- If you are able to, and there are no injuries, pull your vehicle over to the shoulder of the road. Turn on your hazard lights as well.
- Call 911, especially if anyone is injured. Provide them with your name, number, and the crash site location If you are unable to provide the exact location, give the approximate location with any landmarks you can see. Make sure to provide them with any other information they request.
- Not all states require that the police get involved at all (i.e. filing a police report after the accident), but it can definitely come in handy should another driver ever try to take you to court!
- When it is safe to do so, you’ll want to exchange information with the other driver(s) involved in the accident, such as the following:
- Driver’s license
- Name, address and phone number
- Insurance card
- License plate number
- If it is not a significant crash, take pictures of the other vehicle(s) involved, the road, the direction of each vehicle and any other damage caused by the accident. Get the following details written down as well for reference later:
- Year/make/model/color of the other vehicle
- Date, time and any weather conditions
- Witness’s names, phone numbers and addresses
- Keep a record of all of the information you have (from above) should you ever be brought to court because of the accident.
Remember, accidents happen. So making sure that you are prepared in the event of one will help you turn a bad situation into a better one!
Time to File a Car Accident Claim
Alright, so you’ve successfully navigated getting through the accident, now it’s time to file an insurance claim.
In this section, we’ll discuss when you should file a claim, when you shouldn’t file a claim, who to file your claim with, and more!
– When Should I File a Car Accident Claim?
Ideally, you should always file an accident insurance claim after an accident.
After you’ve been involved in an accident, and if there was damage done (either to yourself or to your vehicle), you’re going to want to file a report with the police and to file a claim.
Insurance claims can help you pay for any damages to your vehicle, medical treatments from any injuries you received during the accident, and more.
The best way to receive full coverage for an accident is to report and file a claim as soon as you can.
– When Should I Not File a Car Accident Claim?
The obvious answer to this would be for you to submit a claim after any accident you’ve been involved with. But did you know that there are actually certain times when you actually shouldn’t file a claim?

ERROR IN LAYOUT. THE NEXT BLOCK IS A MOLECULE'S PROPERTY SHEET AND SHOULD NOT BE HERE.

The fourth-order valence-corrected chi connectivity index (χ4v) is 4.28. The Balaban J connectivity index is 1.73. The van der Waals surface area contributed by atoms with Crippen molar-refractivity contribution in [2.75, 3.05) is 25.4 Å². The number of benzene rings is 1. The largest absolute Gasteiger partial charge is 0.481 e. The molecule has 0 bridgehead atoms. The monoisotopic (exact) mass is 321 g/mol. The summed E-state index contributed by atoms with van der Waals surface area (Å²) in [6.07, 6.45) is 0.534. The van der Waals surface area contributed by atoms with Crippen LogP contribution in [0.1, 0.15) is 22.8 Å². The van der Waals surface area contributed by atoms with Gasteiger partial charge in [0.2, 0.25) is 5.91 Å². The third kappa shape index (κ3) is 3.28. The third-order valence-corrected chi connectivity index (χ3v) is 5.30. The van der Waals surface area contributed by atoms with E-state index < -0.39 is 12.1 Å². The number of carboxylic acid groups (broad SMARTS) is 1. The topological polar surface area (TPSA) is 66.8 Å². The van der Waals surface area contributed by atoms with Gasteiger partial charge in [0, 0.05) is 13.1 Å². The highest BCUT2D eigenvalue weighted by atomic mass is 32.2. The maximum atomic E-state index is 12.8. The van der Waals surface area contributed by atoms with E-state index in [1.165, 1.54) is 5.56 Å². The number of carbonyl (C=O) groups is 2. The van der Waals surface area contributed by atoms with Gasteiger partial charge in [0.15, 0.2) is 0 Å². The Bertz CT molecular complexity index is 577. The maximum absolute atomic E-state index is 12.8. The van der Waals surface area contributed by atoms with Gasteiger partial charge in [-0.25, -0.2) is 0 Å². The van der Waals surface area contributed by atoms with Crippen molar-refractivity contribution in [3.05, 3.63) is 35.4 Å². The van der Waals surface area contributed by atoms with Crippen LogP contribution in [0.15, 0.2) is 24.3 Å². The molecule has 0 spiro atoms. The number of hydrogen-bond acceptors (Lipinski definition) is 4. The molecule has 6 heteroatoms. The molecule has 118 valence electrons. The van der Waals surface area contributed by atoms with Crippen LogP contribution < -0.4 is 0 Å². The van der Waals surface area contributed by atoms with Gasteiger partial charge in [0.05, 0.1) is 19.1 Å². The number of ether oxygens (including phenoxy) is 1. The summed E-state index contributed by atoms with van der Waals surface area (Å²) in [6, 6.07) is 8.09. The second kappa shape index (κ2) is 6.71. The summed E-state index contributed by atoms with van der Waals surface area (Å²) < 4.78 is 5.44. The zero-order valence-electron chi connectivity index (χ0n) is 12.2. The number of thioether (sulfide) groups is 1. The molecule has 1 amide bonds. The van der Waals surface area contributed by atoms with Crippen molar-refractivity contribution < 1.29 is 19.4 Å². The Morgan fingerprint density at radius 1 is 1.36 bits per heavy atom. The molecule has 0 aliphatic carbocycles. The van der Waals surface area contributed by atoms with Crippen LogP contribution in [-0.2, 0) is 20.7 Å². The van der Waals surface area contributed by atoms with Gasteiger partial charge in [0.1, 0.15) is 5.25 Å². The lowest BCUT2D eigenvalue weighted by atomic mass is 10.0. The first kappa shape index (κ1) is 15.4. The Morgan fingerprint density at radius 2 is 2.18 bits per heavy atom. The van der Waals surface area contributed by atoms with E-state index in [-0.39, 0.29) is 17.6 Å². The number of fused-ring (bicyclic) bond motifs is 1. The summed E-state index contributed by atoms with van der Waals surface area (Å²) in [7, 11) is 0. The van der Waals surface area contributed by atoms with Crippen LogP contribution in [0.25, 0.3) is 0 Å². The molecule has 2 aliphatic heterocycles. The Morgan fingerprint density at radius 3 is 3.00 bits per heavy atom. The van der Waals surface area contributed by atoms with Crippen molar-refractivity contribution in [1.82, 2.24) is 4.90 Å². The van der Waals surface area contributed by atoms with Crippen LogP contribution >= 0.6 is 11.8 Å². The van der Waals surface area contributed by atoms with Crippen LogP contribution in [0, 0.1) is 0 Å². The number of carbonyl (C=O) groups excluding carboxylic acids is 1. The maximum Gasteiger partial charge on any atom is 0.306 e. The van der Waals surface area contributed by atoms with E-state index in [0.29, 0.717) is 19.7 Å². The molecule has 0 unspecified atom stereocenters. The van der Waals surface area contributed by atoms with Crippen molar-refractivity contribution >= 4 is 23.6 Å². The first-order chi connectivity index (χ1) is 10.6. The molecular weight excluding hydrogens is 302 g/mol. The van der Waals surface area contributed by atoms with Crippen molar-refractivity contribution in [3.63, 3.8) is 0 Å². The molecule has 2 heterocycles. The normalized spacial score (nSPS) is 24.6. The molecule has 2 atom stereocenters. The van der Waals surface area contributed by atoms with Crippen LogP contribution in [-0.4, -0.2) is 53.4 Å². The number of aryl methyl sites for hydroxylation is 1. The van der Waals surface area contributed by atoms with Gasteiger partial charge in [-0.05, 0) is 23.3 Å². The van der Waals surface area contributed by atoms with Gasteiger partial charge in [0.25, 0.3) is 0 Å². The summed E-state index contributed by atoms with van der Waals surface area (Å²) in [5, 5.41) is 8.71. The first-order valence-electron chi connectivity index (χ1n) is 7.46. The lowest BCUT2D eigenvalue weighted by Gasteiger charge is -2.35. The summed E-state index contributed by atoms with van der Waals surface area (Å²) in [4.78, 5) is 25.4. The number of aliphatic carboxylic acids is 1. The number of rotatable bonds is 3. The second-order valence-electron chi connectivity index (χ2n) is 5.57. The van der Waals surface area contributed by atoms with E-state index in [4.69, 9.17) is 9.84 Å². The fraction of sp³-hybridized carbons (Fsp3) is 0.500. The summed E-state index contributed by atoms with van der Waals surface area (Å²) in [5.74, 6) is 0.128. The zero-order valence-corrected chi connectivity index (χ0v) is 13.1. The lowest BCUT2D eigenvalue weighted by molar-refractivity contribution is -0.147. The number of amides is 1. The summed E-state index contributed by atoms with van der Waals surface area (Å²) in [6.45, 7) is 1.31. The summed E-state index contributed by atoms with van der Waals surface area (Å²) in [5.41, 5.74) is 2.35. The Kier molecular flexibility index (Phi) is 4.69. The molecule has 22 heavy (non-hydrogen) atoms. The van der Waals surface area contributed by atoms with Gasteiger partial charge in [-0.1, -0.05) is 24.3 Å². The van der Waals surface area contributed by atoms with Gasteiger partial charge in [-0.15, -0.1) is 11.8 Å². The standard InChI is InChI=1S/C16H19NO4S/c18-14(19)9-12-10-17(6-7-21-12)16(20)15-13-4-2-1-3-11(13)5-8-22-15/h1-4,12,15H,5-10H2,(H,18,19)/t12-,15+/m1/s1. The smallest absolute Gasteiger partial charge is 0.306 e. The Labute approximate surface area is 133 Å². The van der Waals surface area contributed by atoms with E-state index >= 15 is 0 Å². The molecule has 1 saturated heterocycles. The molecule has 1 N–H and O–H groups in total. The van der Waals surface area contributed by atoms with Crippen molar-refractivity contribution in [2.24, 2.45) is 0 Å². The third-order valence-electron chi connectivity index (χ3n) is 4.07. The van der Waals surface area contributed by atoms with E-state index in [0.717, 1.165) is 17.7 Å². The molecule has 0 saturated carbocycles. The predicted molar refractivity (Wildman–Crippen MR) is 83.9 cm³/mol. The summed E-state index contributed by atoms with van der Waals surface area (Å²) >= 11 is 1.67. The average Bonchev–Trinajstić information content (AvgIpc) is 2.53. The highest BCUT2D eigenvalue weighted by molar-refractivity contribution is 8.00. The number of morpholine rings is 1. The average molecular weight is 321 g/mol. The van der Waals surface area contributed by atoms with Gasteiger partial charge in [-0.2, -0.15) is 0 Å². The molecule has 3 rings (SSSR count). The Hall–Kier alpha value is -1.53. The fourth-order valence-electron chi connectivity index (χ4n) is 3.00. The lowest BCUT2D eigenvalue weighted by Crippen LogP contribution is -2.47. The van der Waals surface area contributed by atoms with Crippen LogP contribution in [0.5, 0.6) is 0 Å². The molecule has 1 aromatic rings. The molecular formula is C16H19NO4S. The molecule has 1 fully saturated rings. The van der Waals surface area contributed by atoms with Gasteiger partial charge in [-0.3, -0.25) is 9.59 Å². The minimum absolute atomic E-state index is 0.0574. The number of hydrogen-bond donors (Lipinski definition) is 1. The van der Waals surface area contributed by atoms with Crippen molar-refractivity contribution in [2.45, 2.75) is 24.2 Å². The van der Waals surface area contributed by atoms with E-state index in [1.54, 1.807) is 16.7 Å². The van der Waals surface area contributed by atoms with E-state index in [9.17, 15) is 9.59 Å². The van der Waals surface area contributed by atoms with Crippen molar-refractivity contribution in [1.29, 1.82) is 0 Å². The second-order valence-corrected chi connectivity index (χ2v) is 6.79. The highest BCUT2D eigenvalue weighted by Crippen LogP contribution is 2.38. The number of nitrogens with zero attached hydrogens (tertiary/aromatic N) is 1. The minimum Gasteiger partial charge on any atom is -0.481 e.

For example, if you were to get into an accident (where no injuries occurred) and have damages to your vehicle worth an estimated $1,500, but your insurance deductible is only $1,000.
That means that you’d have to pay for the $1,000, while your insurance would only have to cover $500. This would be an instance where you might not want to file an insurance claim.
Another instance would be in a low-speed, single-car mishap (like if you were to back into a fence or garage). In this instance, it would cost you more for your insurance rates to file a claim.
This would be another case in which you would probably not want to file a claim.
So, while it’s always recommended to file a claim with your insurance provider, there are instances in which you probably shouldn’t.
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– Who will I file the claim with?
This is where the previous section on “no-fault” versus “at-fault” states comes into play.
Depending on which type of state you fall under, you will either file a claim with your own insurance company or with the provider of the driver who caused the accident.
One exception to this would be in the case that you are ever involved in a hit-and-run accident. In this case, where you would be hit by another driver who then fled from the scene, you would file a claim with your own insurance company.
Should the hit-and-run driver ever be found, they will then have to repay the claim paid to you by your insurance company, but it would not be a cost held against you.
When you do file your claim, there is some basic information that you’ll want to make sure that you have, as listed below:
- Your Insurance policy number (which can be found on your insurance card)
- Date the accident took place
- Location that the accident took place in
- Description what happened during the accident (how did it occur)
- The information of the other driver(s) involved such as their name, address, license plate number, and their insurance information
- Police department involved (if the police were involved at any point after the accident)
- Police report number (if a police report was filed)
– Statute of Limitations
Another factor when filing your claim is exactly how long you have to submit your claim.
There’s something known as the statute of limitations; essentially a cap in the amount of time you have to submit your claim.
Depending on what state you live in, the statute of limitations will highly depend:
|State||Personal Injury||Property Damage|
|Alabama||2 years||2 years|